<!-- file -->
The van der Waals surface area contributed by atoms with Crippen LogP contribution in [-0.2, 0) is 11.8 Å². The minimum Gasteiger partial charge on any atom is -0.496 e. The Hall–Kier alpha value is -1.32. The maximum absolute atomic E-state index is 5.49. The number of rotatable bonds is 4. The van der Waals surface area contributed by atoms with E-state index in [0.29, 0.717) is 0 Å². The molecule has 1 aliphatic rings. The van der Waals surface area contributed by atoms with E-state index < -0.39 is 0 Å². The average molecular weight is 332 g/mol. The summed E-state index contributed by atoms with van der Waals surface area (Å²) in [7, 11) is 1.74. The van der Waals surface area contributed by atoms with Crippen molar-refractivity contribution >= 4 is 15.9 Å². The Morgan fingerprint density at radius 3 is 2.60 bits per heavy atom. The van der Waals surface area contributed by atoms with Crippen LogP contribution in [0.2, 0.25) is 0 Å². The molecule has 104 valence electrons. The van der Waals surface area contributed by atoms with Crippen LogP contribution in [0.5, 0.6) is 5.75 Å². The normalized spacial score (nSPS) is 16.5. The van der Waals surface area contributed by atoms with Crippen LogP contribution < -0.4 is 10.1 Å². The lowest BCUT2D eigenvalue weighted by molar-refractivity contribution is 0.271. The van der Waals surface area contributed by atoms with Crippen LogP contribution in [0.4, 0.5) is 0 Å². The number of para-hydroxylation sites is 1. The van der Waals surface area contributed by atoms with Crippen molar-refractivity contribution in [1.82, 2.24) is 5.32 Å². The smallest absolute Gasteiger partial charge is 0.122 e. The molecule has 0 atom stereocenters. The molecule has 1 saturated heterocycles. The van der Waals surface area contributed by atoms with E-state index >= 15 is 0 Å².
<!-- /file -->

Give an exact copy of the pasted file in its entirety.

The van der Waals surface area contributed by atoms with Crippen LogP contribution in [-0.2, 0) is 11.8 Å². The minimum Gasteiger partial charge on any atom is -0.496 e. The Hall–Kier alpha value is -1.32. The maximum absolute atomic E-state index is 5.49. The number of rotatable bonds is 4. The van der Waals surface area contributed by atoms with E-state index in [0.29, 0.717) is 0 Å². The molecule has 1 aliphatic rings. The van der Waals surface area contributed by atoms with E-state index < -0.39 is 0 Å². The average molecular weight is 332 g/mol. The summed E-state index contributed by atoms with van der Waals surface area (Å²) in [7, 11) is 1.74. The van der Waals surface area contributed by atoms with Crippen molar-refractivity contribution >= 4 is 15.9 Å². The Morgan fingerprint density at radius 3 is 2.60 bits per heavy atom. The van der Waals surface area contributed by atoms with Crippen LogP contribution in [0.2, 0.25) is 0 Å². The molecule has 104 valence electrons. The van der Waals surface area contributed by atoms with Crippen LogP contribution in [0.5, 0.6) is 5.75 Å². The normalized spacial score (nSPS) is 16.5. The van der Waals surface area contributed by atoms with Crippen LogP contribution < -0.4 is 10.1 Å². The lowest BCUT2D eigenvalue weighted by molar-refractivity contribution is 0.271. The van der Waals surface area contributed by atoms with Crippen LogP contribution in [0.4, 0.5) is 0 Å². The number of para-hydroxylation sites is 1. The van der Waals surface area contributed by atoms with Crippen molar-refractivity contribution in [1.82, 2.24) is 5.32 Å². The smallest absolute Gasteiger partial charge is 0.122 e. The molecule has 0 atom stereocenters. The molecule has 1 saturated heterocycles. The van der Waals surface area contributed by atoms with E-state index >= 15 is 0 Å².